Although it was not clear whether all were given the same instructions, that United States attorney was not the only one told to clear out by the close of business. The abrupt nature of the dismissals distinguished Mr. Trump’s mass firing from Mr. Clinton’s, because the prosecutors in 1993 were not summarily told to clear out their offices.

Michael D. McKay, who was the United States attorney in Seattle under the George Bush administration, recalled that even though he had already made plans to leave, he nevertheless stayed on for about three weeks beyond a request by then-Attorney General Janet Reno for all of the holdover prosecutors to resign. He also recalled at least one colleague who was in the midst of a major investigation and was kept on to finish it.

“I’m confident it wasn’t on the same day,” he said, adding: “While there was a wholesale ‘Good to see you, thanks for your service, and now please leave,’ people were kept on on a case-by-case basis depending on the situation.”

Two United States attorneys survived the firings: Mr. Boente, the top prosecutor for the Eastern District of Virginia, who is serving as acting deputy attorney general, and Rod Rosenstein, the top prosecutor in Baltimore, whom Mr. Trump has nominated to be deputy attorney general.

“The president called Dana Boente and Rod Rosenstein tonight to inform them that he has declined to accept their resignation, and they will remain in their current positions,” said Peter Carr, a Justice Department spokesman.

It remains possible that Mr. Trump and Mr. Sessions could put others on that list later.

It is not unusual for a new president to replace United States attorneys appointed by a predecessor, especially when there has been a change in which party controls the White House.

Still, other presidents have done it gradually in order to minimize disruption, giving those asked to resign more time to make the transition while keeping some inherited prosecutors in place, as it had appeared Mr. Trump would do with Mr. Bharara. Mr. Obama, for example, kept Mr. Rosenstein, who had been appointed by George W. Bush.

The abrupt mass firing appeared to be a change in plans for the administration, according to a statement by Senator Dianne Feinstein of California, the top Democrat on the Senate Judiciary Committee.

“In January, I met with Vice President Pence and White House Counsel Donald McGahn and asked specifically whether all U.S. attorneys would be fired at once,” she said. “Mr. McGahn told me that the transition would be done in an orderly fashion to preserve continuity. Clearly this is not the case. I’m very concerned about the effect of this sudden and unexpected decision on federal law enforcement.”

Still, the cases the various federal prosecutors were overseeing will continue, with their career deputies becoming acting United States attorneys in their place for the time being.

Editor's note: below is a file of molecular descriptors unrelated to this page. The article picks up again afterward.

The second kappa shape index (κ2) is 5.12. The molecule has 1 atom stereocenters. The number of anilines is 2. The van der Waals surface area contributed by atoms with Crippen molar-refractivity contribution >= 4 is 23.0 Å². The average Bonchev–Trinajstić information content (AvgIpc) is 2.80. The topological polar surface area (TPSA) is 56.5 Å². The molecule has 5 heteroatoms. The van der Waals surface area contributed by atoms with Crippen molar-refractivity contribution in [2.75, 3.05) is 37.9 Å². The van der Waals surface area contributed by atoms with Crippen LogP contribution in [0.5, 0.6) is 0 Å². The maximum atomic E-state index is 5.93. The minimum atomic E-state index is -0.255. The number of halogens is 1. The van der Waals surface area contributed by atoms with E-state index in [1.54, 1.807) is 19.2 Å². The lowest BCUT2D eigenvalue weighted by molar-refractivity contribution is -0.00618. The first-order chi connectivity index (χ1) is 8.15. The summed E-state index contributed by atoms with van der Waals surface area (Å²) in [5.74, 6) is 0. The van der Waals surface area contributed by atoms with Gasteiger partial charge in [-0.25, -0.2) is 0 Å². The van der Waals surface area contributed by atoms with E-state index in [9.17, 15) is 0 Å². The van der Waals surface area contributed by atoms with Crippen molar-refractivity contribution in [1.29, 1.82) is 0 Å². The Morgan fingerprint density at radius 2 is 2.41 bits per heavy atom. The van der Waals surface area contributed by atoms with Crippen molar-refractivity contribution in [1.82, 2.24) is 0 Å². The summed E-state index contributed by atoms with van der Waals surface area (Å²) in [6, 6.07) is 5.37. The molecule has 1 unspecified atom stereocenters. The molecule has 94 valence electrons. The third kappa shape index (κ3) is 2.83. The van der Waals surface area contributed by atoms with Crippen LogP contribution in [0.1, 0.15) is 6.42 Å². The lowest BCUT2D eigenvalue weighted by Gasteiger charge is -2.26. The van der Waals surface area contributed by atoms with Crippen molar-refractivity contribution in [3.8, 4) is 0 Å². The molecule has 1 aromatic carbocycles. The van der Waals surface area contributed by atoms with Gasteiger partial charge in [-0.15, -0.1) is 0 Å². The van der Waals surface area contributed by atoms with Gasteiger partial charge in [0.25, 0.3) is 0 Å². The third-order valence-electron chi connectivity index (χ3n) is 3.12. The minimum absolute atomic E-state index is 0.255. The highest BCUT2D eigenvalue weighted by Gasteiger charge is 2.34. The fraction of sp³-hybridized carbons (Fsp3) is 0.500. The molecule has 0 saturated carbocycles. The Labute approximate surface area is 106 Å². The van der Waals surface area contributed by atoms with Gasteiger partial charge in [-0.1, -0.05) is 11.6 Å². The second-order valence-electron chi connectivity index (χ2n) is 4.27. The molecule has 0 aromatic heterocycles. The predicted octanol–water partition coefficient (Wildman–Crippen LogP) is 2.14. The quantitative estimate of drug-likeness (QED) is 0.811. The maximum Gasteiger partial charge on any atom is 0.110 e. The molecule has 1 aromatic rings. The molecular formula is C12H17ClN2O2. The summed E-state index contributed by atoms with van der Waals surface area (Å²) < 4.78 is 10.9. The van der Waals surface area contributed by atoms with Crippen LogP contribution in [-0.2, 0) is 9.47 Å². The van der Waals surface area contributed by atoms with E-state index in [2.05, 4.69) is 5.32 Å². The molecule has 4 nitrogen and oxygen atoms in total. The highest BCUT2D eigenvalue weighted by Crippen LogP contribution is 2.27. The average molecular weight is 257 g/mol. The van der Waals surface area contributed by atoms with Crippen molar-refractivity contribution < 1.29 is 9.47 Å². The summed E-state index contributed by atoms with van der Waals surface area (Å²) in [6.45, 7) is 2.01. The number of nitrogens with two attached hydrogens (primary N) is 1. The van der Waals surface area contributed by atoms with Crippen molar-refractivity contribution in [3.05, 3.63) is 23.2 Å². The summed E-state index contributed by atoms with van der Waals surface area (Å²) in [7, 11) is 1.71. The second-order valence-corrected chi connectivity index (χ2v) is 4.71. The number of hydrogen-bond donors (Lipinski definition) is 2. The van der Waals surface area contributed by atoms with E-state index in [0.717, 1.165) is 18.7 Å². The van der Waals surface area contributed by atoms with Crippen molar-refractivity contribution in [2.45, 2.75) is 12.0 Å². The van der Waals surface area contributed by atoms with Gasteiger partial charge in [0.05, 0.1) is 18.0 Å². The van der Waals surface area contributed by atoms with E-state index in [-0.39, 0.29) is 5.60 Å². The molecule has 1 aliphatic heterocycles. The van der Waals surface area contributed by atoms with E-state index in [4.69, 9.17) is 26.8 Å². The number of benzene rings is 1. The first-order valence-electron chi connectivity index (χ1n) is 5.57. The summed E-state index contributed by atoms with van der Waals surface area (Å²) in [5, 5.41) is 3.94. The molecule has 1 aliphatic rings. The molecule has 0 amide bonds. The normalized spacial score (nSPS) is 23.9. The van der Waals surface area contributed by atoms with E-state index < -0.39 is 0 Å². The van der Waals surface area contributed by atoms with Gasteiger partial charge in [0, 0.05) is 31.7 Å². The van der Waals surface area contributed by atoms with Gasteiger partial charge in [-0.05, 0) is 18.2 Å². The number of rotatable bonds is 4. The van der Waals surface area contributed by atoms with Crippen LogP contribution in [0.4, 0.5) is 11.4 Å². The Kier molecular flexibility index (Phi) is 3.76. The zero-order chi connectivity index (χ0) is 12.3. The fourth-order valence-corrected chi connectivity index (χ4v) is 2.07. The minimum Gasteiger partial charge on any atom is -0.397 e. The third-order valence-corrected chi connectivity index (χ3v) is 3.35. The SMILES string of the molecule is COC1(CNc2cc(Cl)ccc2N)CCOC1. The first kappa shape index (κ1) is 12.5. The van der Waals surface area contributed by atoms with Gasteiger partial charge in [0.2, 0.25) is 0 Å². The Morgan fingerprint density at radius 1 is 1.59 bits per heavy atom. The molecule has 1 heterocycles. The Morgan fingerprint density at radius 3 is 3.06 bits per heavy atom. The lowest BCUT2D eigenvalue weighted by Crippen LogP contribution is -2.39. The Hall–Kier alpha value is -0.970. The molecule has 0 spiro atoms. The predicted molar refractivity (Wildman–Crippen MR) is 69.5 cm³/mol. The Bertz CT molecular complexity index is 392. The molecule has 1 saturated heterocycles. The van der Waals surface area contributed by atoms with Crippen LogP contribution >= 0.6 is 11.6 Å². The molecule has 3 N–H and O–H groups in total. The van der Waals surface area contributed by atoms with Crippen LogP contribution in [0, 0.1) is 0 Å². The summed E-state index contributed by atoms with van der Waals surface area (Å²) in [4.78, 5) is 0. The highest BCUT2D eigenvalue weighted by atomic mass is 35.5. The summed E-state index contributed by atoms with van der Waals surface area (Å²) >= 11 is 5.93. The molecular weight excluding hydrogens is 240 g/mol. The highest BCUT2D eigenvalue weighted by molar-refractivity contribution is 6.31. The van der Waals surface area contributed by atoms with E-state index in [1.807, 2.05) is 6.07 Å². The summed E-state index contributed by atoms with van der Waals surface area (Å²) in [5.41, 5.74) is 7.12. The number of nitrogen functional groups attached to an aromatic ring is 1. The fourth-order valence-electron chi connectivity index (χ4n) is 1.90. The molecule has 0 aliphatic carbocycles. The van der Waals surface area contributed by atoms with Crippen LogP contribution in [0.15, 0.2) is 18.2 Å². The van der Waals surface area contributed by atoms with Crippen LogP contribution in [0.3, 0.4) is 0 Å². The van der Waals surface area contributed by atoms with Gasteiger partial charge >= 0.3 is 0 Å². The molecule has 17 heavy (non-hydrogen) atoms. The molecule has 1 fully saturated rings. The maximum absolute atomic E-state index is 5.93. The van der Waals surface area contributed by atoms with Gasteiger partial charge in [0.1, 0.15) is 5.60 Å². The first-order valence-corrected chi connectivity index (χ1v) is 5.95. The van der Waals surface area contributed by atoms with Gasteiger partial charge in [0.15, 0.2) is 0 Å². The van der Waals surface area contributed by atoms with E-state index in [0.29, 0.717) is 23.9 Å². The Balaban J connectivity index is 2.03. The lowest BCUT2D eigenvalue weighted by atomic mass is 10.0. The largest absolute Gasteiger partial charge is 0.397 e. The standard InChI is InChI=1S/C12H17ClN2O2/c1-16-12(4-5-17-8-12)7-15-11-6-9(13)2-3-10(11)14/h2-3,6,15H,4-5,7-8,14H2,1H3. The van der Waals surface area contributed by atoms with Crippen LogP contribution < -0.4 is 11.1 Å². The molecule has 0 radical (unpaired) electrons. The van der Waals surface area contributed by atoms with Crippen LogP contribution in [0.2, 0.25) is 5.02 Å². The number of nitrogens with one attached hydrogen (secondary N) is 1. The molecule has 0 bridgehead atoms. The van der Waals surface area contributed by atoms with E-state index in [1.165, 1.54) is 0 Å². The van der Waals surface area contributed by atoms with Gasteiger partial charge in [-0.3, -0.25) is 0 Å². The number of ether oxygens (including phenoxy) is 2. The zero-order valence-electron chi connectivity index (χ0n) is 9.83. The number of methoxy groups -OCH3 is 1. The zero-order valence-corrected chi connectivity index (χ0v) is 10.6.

Mr. Bharara has been among the highest-profile United States attorneys, with a purview that includes Wall Street and public corruption prosecutions, including of both Democratic and Republican officials and other influential figures.

His office, for example, has prosecuted top police officials in New York and the powerful leader of the city correction officers’ union; they have pleaded not guilty. It is preparing to try a major public corruption case involving former aides and associates of Gov. Andrew M. Cuomo and is looking into allegations of pay-for-play around Mayor Bill de Blasio of New York.

But Mr. Bharara is also closely associated with the Senate minority leader, Senator Chuck Schumer, Democrat of New York. Mr. Bharara was formerly a counsel to Mr. Schumer, who pushed Mr. Obama to nominate Mr. Bharara to be the top federal prosecutor in the Southern District of New York.

At the time of the November meeting at Trump Tower, Mr. Schumer was saying publicly that Democrats should try to find common ground and work with the president-elect. But relations between Mr. Trump and Mr. Schumer have since soured.

Mr. Trump has called Mr. Schumer the Democrats’ “head clown” and accused him of shedding “fake tears” over the president’s efforts to bar refugees from entering the United States.

For his part, Mr. Schumer has called for an independent investigation into contacts between the Trump campaign and the Russian government, and demanded that Mr. Sessions resign for having testified that he had no contacts with Russians even though he had met with the Russian ambassador.

The White House officials ascribed the reversal over Mr. Bharara as emblematic of a chaotic transition process. One official said it was tied to Mr. Trump’s belief in November that he and Mr. Schumer would be able to work together.